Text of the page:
I. ALLEGEDLY INADEQUATE MEDICAL TREATMENT AND INEFFECTIVE INVESTIGATION IN THAT REGARD
12. The applicant complained under Articles 3, 6, 13, 14 and 17 of the Convention that her inadequate medical treatment amounted to torture and that this matter was not properly investigated. The Court considers that these complaints fall to be examined solely under Article 3 of the Convention which reads as follows:
“No one shall be subjected to torture or to inhuman or degrading treatment or punishment.”
13. The Court observes that the applicant’s complaints concern both the substantive and procedural aspects of Article 3 of the Convention, namely (i) the allegedly inadequate treatment by Dr S. and (ii) the allegedly ineffective investigation into that matter. 14. In so far as the applicant’s complaints concern the substantive limb of Article 3 of the Convention, they must be rejected as being incompatible ratione temporis with the provisions of the Convention. The medical treatment in question allegedly had been administered to the applicant in 1995-1996, whereas the Convention entered into force in respect of Ukraine on 11 September 1997. It follows that this part of the applicant’s complaints should be rejected pursuant to Article 35 §§ 3 (a) and 4 of the Convention. 15. In so far as the applicant’s complaints concern the procedural limb of Article 3 of the Convention, the Court notes that the domestic investigation into the applicant’s complaint of inadequate medical treatment was launched in January 1999, that is after the Convention entered into force in respect of Ukraine, and is still ongoing (see, mutatis mutandis, Šilih v. Slovenia [GC], no. 71463/01, §§ 153-63, 9 April 2009). Thus, this part of the applicant’s complaints falls within the Court’s temporal jurisdiction. Although the Court is precluded from examining the applicant’s above complaints of allegedly inadequate treatment, it notes that her complaints to the domestic authorities, in particular those to the prosecutor’s office, contained serious and reasonably credible allegations which triggered a procedural obligation under Article 3 of the Convention for the domestic authorities to investigate them. Notably, they concerned a serious harm to the applicant’s health, which was sufficiently severe to attain the relevant threshold of that provision (see paragraph 6 above), and were supported by documentary evidence (see paragraphs 7 and 10 above). On the whole, the Court considers that the applicant’s complaints concerning the procedural limb of Article 3 are not manifestly ill-founded within the meaning of Article 35 § 3 (a) of the Convention. They are not inadmissible on any other grounds. They must therefore be declared admissible. B. Merits
16. The applicant maintained her complaints. 17. The Government contended that the authorities had complied with the requirement of effective investigation in the present case. They further stated that the applicant had complained to the prosecutor’s office after a substantial delay – about three years after she had been diagnosed with hypothyroidism in 1996 (see paragraph 6 above). Thus, it had been impossible to establish whether she had been treated with radioactive iodine and whether this could have resulted in the destruction of her thyroid. 18. The Court reiterates that where damage to health is not caused intentionally, the positive obligation imposed by Article 3 to set up an effective judicial system does not necessarily require the provision of a criminal‐law remedy in every case. In the sphere of medical negligence, the obligation may, for instance, also be satisfied if the legal system affords victims a remedy in the civil courts, either alone or in conjunction with a remedy in the criminal courts, enabling any liability of the doctors concerned to be established and any appropriate civil redress to be obtained. Disciplinary measures may also be envisaged (see, mutatis mutandis, Calvelli and Ciglio v. Italy [GC], no. 32967/96, § 51, ECHR 2002 I). However, the above-mentioned rule is not absolute. In certain situations it is only by recourse to criminal-law remedies that it can be ensured that situations are investigated and evidence is collected in conformity with the Convention requirements (see Mitkus v. Latvia, no. 7259/03, § 76, 2 October 2012). In such cases, the Contracting Parties are required to conduct an effective official investigation, which must be thorough and expeditious. However, the failure of any given investigation to produce conclusions does not of itself mean that it was ineffective: an obligation to investigate is not an obligation of result but of means (see I.G. and Others v. Slovakia, no. 15966/04, § 129, 13 November 2012). 19. Turning to the present case, the Court notes that the parties did not dispute that the criminal investigation, which had been launched in January 1999, had been the appropriate way of dealing with the applicant’s complaint of inadequate medical treatment at the time in that it offered sufficient possibility to establish relevant facts and gather evidence. Moreover, the domestic authorities did not consider that the applicant’s complaint fell outside the scope of the domestic criminal law and the police is still bound by the decision of the Frankivskyy District Court of 18 January 2016 to carry out further investigation (see paragraph 11 above). 20. However, to date the investigation, which lasted for about eighteen years, has not led to any meaningful result. The Government’s argument that no cause of the applicant’s harm to her health could have been established in the circumstances runs counter the aforementioned decision of the Frankivskyy District Court (see paragraphs 11 and 17 above). Further, there is no evidence demonstrating that the fact that the applicant had not lodged her complaint of inadequate medical treatment with the prosecutors’ office before July 1998 had diminished the authorities’ ability to investigate the matter effectively. In that regard, the Court further notes that before having lodged her criminal complaint with the prosecutors’ office, the applicant had raised the matter before a State medical authority and gathered relevant evidence (see paragraphs 7-9 above). 21. In the light of the foregoing and having regard to the findings of the domestic courts in the present case (see paragraph 11 above), the Court finds that the investigation of the applicant’s complaint of inadequate medical treatment did not meet the requirements of Article 3 of the Convention. Accordingly, there has been a violation of the procedural aspect of that provision. II. APPLICATION OF ARTICLE 41 OF THE CONVENTION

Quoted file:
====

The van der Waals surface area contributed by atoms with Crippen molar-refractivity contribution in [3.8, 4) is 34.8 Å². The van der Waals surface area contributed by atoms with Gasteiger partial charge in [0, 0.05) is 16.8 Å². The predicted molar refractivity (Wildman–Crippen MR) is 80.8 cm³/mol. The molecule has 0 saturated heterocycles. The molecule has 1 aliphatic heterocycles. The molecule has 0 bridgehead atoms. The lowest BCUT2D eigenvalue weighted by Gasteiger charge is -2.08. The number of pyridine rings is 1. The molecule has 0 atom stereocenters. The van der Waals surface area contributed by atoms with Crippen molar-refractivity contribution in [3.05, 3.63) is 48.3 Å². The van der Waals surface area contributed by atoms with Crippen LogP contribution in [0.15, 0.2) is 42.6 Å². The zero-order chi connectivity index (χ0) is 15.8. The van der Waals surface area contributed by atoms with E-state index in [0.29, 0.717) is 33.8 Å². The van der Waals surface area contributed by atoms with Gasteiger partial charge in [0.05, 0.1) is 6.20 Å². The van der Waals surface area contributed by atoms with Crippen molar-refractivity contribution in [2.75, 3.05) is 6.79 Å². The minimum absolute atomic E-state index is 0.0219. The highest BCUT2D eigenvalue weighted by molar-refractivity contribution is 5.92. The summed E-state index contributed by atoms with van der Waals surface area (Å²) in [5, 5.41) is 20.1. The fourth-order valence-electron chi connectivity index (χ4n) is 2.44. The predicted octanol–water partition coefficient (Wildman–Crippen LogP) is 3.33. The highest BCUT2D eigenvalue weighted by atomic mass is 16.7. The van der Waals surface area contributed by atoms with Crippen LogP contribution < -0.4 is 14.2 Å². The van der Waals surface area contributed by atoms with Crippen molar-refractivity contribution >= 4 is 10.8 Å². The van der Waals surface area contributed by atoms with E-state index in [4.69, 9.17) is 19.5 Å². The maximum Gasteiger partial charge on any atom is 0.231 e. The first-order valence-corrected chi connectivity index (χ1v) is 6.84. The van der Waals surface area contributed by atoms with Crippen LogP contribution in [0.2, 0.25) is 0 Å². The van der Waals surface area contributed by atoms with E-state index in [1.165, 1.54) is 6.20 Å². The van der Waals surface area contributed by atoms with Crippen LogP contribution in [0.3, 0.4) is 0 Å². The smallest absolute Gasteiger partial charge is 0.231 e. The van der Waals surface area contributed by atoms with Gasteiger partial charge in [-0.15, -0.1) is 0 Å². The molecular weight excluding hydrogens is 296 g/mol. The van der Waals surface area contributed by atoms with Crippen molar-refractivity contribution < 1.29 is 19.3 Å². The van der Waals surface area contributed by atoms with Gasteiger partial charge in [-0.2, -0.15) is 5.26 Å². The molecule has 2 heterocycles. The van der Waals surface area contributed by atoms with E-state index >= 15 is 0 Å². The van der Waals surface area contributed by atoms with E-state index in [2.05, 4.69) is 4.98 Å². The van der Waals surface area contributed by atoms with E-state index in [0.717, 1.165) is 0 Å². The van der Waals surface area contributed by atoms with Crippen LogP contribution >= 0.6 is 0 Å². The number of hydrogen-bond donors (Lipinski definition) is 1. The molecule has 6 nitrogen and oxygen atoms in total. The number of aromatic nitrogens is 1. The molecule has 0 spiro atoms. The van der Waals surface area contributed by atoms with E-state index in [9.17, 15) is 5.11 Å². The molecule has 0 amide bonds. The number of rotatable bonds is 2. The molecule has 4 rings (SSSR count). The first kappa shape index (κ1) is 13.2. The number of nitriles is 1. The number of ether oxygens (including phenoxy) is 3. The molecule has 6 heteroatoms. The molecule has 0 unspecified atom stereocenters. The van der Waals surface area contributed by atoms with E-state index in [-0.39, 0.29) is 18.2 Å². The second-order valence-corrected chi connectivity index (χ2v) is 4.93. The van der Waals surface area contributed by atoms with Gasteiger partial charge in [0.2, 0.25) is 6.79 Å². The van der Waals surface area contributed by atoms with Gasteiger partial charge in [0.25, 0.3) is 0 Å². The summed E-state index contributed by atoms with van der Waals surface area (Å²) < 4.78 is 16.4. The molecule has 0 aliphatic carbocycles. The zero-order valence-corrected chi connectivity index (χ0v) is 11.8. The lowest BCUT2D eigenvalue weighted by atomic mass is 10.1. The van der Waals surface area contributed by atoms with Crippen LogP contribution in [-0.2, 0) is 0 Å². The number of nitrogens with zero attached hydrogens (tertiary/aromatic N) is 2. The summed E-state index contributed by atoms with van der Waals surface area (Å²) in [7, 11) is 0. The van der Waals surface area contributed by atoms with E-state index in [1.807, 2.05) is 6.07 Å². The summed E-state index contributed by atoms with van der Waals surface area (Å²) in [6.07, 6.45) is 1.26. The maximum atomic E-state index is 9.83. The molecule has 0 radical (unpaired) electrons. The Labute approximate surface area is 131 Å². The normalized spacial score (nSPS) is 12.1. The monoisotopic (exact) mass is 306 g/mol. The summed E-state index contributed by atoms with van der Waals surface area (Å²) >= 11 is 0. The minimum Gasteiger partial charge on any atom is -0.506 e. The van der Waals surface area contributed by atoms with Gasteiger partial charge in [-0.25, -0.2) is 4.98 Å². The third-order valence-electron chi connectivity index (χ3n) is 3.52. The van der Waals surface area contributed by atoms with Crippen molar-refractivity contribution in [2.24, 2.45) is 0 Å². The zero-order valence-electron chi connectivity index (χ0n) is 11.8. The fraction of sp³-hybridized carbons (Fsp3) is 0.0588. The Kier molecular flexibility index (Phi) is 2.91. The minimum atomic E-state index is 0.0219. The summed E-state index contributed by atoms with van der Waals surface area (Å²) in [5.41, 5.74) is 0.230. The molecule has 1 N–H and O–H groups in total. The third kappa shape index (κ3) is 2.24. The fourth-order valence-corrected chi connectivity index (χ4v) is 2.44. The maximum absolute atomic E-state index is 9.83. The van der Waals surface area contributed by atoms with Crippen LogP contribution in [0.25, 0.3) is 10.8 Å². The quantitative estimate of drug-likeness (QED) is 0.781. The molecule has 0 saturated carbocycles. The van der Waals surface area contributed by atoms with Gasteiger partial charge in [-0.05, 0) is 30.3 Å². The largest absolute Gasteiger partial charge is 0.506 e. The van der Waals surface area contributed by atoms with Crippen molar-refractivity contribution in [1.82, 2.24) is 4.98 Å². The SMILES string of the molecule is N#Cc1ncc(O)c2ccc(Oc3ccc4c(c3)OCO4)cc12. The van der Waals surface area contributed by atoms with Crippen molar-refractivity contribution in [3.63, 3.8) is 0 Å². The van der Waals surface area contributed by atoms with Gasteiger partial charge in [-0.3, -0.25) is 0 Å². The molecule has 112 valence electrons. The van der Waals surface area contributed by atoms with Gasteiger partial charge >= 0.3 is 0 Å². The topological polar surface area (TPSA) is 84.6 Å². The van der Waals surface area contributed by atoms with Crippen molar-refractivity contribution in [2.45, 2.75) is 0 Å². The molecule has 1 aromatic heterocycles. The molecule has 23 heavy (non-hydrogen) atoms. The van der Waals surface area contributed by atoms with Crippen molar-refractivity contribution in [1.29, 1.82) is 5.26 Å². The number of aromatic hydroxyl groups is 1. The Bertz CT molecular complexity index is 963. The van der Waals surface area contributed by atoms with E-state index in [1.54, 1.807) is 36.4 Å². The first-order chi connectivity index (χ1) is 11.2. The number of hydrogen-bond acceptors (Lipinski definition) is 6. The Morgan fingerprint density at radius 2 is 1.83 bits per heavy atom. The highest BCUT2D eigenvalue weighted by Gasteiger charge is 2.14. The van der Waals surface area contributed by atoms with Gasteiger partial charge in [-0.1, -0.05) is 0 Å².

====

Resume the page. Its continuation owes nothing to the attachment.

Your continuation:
22. Article 41 of the Convention provides:
“If the Court finds that there has been a violation of the Convention or the Protocols thereto, and if the internal law of the High Contracting Party concerned allows only partial reparation to be made, the Court shall, if necessary, afford just satisfaction to the injured party.”
23. The applicant claimed 300,000 euros (EUR) in respect of pecuniary and non-pecuniary damage. 24. The Government contested that claim. 25. The Court does not discern any causal link between the violation found and the pecuniary damage alleged; it therefore rejects this claim. In so far as the applicant’s claim concerns non-pecuniary damage, deciding in equity, it awards her EUR 7,500. B. Costs and expenses
26. The applicant did not submit a claim under this head. C. Default interest
27. The Court considers it appropriate that the default interest rate should be based on the marginal lending rate of the European Central Bank, to which should be added three percentage points. FOR THESE REASONS, THE COURT, UNANIMOUSLY,
1. Declares the complaint concerning the procedural limb of Article 3 of the Convention admissible and the remainder of the application inadmissible;
2. Holds that there has been a violation of the procedural limb of Article 3 of the Convention;
(a) that the respondent State is to pay the applicant, within three months EUR 7,500 (seven thousand five hundred euros), plus any tax that may be chargeable, in respect of non-pecuniary damage to be converted into the national currency at the rate applicable at the date of settlement;
(b) that from the expiry of the above-mentioned three months until settlement simple interest shall be payable on the above amount at a rate equal to the marginal lending rate of the European Central Bank during the default period plus three percentage points;
4. Dismisses the remainder of the applicant’s claim for just satisfaction. Done in English, and notified in writing on 19 January 2017, pursuant to Rule 77 §§ 2 and 3 of the Rules of Court. Anne-Marie DouginAndré PotockiActing Deputy RegistrarPresident